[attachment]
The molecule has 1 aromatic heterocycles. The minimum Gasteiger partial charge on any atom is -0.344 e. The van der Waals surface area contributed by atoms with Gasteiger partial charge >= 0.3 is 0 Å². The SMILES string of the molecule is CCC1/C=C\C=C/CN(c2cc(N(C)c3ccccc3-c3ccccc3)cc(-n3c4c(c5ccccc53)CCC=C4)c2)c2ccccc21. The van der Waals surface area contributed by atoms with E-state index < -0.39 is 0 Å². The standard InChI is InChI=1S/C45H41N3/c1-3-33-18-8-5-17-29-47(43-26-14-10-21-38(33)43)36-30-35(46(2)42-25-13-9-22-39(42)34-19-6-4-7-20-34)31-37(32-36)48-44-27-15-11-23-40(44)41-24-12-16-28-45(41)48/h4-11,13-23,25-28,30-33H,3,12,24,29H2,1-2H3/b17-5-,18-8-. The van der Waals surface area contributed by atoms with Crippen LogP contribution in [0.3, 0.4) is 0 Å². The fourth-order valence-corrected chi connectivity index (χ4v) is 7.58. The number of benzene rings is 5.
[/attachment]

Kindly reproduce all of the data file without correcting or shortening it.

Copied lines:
The molecule has 1 aromatic heterocycles. The minimum Gasteiger partial charge on any atom is -0.344 e. The van der Waals surface area contributed by atoms with Gasteiger partial charge >= 0.3 is 0 Å². The SMILES string of the molecule is CCC1/C=C\C=C/CN(c2cc(N(C)c3ccccc3-c3ccccc3)cc(-n3c4c(c5ccccc53)CCC=C4)c2)c2ccccc21. The van der Waals surface area contributed by atoms with E-state index < -0.39 is 0 Å². The standard InChI is InChI=1S/C45H41N3/c1-3-33-18-8-5-17-29-47(43-26-14-10-21-38(33)43)36-30-35(46(2)42-25-13-9-22-39(42)34-19-6-4-7-20-34)31-37(32-36)48-44-27-15-11-23-40(44)41-24-12-16-28-45(41)48/h4-11,13-23,25-28,30-33H,3,12,24,29H2,1-2H3/b17-5-,18-8-. The van der Waals surface area contributed by atoms with Crippen LogP contribution in [0.3, 0.4) is 0 Å². The fourth-order valence-corrected chi connectivity index (χ4v) is 7.58. The number of benzene rings is 5.